Hereford & Worcester

Worcester city centre roads closed 'for a week' by floods

Media playback is unsupported on your device
Media captionThe BBC's Bob Hockenhull says Worcester is "a city under siege"

Large parts of Worcester city centre could be closed for a week because of flooding, the county council has said.

Worcester Bridge and roads including New Road, Castle Street, Deansway, Dolday, North Parade, Croft Road and Tybridge Street have been shut.

The authority said it could not predict when roads would reopen because of rising river levels.

John Fraser from the council said: "Dependent on further rainfall, it could be closed for all of next week."

"There are a number of preparations we will be putting in place, like the bus service, for example, because access to the bus station is going to be extremely limited," he said.

The council said the only access to Worcester was via the southern link road but it was urging motorists not to come into the city.

The Environment Agency has also shut Hylton Road flood gates in Worcester because of rising river levels.

Dave Throup, from the agency, said the amount of water in Worcester was "verging on the Biblical".

Image caption The county council said it could not predict when roads in Worcester would reopen

"It's difficult to predict how much more worse things are going to get," he said.

"[Levels] keep getting topped up by rain coming down the River Severn and also from the River Teme that's holding a lot of water back as well, so it's probably going to be Monday by the time it gets down to Worcester and Upton."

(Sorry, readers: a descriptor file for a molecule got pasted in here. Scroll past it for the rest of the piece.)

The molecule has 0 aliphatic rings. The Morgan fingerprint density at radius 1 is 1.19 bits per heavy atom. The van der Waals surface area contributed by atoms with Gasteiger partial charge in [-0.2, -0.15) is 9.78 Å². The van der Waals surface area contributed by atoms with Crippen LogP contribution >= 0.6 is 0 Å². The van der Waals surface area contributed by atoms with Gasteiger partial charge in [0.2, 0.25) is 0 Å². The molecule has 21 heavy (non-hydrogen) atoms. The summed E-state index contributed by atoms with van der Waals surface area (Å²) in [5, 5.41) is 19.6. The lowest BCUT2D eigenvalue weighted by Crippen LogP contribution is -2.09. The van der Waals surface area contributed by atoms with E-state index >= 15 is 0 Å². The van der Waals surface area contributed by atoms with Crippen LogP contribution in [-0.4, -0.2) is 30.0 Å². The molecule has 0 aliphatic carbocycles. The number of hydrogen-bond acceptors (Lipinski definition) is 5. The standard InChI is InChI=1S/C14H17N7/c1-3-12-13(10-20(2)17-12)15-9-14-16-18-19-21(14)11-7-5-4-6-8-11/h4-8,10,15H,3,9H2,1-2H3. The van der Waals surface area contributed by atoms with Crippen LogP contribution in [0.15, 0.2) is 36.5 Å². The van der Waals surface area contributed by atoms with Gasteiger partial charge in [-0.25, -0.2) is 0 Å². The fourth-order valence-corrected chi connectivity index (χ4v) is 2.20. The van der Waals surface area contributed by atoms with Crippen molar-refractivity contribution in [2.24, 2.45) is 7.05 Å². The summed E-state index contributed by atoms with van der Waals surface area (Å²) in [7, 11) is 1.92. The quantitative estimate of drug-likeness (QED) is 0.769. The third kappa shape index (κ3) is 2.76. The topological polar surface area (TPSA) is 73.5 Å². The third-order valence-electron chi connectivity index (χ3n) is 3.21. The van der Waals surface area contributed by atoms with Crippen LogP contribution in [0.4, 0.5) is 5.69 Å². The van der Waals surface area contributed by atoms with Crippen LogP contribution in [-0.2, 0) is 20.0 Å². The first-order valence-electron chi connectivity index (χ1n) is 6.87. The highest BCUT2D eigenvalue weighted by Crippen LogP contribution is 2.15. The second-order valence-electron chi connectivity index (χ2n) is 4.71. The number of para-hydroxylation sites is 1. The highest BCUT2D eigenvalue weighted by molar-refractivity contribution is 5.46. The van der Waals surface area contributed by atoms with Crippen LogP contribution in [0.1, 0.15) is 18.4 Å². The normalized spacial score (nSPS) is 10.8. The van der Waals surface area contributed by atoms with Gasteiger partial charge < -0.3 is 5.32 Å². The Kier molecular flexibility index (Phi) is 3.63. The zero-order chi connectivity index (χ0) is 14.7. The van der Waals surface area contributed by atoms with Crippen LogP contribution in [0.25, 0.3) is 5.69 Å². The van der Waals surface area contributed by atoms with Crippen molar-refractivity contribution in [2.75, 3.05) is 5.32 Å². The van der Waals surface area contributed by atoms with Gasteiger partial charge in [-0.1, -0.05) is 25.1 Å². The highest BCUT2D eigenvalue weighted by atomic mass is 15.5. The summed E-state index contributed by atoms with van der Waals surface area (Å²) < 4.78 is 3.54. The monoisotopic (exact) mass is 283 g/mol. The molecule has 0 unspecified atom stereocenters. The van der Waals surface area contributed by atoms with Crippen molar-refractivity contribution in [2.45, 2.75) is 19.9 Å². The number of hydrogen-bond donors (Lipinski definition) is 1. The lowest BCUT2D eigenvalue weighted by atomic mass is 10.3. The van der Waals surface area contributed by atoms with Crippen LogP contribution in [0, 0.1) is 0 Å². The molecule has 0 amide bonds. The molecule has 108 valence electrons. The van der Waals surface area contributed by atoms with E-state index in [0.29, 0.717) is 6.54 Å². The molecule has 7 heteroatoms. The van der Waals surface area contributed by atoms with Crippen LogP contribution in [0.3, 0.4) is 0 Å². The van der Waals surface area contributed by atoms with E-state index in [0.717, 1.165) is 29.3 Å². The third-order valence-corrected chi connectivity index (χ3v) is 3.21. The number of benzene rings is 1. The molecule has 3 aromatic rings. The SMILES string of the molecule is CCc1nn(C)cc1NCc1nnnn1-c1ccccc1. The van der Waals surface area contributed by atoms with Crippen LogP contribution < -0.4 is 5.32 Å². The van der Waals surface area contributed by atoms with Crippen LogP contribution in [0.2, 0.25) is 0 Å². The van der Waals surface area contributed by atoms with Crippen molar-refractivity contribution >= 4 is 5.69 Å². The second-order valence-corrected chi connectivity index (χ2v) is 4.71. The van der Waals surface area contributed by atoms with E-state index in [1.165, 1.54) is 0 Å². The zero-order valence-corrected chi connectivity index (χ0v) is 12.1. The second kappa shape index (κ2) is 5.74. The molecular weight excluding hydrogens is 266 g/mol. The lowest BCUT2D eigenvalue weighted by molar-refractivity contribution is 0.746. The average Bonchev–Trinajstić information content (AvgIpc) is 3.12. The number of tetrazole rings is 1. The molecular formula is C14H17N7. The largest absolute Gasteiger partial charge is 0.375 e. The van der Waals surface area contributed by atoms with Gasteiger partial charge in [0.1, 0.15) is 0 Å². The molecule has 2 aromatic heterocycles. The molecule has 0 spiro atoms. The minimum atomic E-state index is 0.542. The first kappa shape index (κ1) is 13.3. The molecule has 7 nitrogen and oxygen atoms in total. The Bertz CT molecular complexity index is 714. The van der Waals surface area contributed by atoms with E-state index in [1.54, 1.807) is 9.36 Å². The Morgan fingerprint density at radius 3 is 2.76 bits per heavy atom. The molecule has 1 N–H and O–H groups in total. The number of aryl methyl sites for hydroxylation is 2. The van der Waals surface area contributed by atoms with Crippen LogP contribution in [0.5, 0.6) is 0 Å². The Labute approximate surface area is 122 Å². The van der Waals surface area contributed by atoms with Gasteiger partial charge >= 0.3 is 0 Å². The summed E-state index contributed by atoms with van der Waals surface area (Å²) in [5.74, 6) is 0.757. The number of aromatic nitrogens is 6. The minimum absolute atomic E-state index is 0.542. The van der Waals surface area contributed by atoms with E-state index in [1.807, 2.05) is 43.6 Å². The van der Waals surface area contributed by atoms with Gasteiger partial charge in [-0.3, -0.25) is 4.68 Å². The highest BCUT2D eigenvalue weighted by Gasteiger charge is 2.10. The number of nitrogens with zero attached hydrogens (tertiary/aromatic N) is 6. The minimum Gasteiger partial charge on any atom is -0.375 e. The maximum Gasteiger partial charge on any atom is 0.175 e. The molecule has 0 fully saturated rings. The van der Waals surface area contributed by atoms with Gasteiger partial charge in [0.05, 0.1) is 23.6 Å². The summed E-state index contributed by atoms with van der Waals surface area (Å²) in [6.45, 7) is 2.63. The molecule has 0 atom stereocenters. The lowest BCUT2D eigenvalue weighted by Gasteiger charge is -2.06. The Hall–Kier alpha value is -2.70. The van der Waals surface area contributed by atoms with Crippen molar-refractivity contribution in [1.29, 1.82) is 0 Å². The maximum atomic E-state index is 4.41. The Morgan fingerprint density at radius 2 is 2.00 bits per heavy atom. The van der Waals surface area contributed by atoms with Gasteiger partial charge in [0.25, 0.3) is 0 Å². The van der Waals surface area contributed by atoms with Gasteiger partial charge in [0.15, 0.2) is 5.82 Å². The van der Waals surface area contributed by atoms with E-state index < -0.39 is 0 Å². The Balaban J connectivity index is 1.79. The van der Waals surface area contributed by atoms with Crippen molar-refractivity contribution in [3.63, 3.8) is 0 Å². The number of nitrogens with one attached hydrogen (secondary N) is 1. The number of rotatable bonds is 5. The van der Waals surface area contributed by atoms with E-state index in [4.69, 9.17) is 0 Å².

He said the River Severn level was at about 5.3m (17ft), its highest level since 2007.

'Drains can't cope'

Mary Dhonau, who lives in Worcester, said: "Flood defences only reduce people's risk, they don't take it away, so I would urge people even if they have a new flood defence near them to start taking precautions to protect their own property.

"A little bit of inconvenience now is better than heartbreak if you end up being flooded."

Image copyright Dave Throup
Image caption The Environment Agency said roads in Worcester were "practically impassable"
Image copyright Dave Throup
Image caption Local people said the drains were struggling to cope with the volume of water
Image copyright Dave Throup
Image caption Motorists have been asked to avoid Worcester City Centre

The Environment Agency said fire crews were helping its teams pump overspill water back into the River Severn on Stourport Road in Bewdley.

It said flood barriers in the town had been extended as river levels were peaking.

Julie Acorn, who lives in Bewdley, said the water was "up to pavement level".

"The problem now is, although the barriers are working absolutely brilliantly, the drains just can't seem to cope which has always been a bit of an issue," she said.

Firefighters in Herefordshire rescued six people trapped in their cars by flood water.

The people got stuck in water in four separate incidents on roads around Leintwardine, Orleton and Walford.

The EA said the River Arrow had burst its banks and water was blocking the A4110 near Leominster.

A number of feeder roads to the A38 at Upton-upon-Severn had also been closed off, it said.

The Environment Agency has issued 27 flood warnings for the Rivers Severn and Avon in Worcestershire and the Arrow, Wye and Teme in Herefordshire.

More on this story

Related Internet links

The BBC is not responsible for the content of external Internet sites